A Memoir of a Career Street Officer

Perusal of the True Crime section of almost any bookstore reveals a good selection of books depicting undercover law enforcement agents daringly outwitting the bad guys to bring down drug cartels and mob bosses through elaborate stings and covert operations. Plainclothes detectives get their fair share of titles devoted to exploits investigating high profile murder cases or serial killers. The glorification of police investigators is further solidified through numerous TV shows and movies.

On the academic side, journals and textbooks give police chiefs and administrators the opportunity to describe police work and its dynamics from a managerial perspective. Still other police specialists provide instructional guides to such things as tactical operations, crime scene investigations, and responses to special incidents.

Glaringly missing in the wide array of police resources is the perspective of the everyday first responder: the career patrol officer. As underrepresented as the patrol officer is, he is the real backbone of any police department. He or she is the first to respond to everything. It’s not the SWAT team, not the brilliant gumshoe detective, and almost never the chief of police who arrives first at every incident. It is the patrol officer—no matter how large or small the incident is, and no matter what time of day. Whether it’s something as big as the attacks on the World Trade Center or as small as a fender bender, the patrol officer is the first responder.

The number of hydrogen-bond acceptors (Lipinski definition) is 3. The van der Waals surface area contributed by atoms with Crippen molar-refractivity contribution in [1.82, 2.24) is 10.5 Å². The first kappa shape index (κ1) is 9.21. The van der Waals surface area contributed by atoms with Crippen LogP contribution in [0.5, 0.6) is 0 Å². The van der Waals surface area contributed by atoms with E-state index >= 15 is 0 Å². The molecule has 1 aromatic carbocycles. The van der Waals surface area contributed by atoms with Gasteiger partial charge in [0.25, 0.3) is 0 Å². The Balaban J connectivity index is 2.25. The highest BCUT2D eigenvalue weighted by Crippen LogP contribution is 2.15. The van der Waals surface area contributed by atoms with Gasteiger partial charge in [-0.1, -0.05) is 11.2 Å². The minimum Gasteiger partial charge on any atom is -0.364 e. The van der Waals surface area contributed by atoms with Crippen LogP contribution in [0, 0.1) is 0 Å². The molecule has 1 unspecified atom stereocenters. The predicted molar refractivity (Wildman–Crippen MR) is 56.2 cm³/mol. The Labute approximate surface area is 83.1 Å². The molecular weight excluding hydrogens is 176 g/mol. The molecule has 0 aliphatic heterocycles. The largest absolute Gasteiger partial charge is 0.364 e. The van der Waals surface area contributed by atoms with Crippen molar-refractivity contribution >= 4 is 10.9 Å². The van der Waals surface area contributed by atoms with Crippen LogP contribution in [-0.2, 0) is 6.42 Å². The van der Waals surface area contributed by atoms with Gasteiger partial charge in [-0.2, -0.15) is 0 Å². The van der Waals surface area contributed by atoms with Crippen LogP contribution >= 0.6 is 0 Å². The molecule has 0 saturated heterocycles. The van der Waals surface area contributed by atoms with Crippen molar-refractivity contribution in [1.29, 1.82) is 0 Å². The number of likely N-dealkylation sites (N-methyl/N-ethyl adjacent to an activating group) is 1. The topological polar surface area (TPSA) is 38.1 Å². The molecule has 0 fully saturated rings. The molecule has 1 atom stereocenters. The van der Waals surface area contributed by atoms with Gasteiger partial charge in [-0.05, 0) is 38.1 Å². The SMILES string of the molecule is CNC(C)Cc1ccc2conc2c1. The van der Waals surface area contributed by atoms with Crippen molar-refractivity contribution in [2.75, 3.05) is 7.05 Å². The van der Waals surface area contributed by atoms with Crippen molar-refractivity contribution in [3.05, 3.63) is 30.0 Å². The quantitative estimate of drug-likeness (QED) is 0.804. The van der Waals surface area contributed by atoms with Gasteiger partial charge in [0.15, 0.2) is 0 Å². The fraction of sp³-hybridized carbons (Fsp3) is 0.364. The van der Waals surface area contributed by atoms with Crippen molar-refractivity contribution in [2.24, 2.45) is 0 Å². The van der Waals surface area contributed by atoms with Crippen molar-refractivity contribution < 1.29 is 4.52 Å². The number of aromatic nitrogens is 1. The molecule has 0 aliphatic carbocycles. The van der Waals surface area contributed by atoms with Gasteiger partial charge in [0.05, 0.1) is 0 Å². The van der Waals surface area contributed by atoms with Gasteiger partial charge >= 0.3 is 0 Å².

Reviews of – Real Cop

“Dave Leonard’s Real Cop takes the Hollywood glitz and drama off of the American police officer’s typical career.  I worked with Dave both on patrol and as a union steward.  His descriptions of the politicians, bureaucrats, police chiefs and other bottom-feeders who constantly make life difficult for the honorable men and women of law enforcement are totally on point.  Prepare to be exposed to the truth.”

– Mike Woronko, Labor Attorney & Retired Police Officer

“Being a retired police officer and union leader, this was hard to read at times because of the brutal honesty.  Dave puts his heart and soul into his writing of this book.  He is much more honest about his feelings, and how the vast majority of officers feel at different times of their careers.  It made me take a good look at myself.  This is a must reading for anyone that wants to know what goes on in a patrol officer’s mind during their career.  Thank you for putting this all out there Dave.”

– Edward S. Hillyer, Retired Police Officer, Retired Union President, Police Labor Representative

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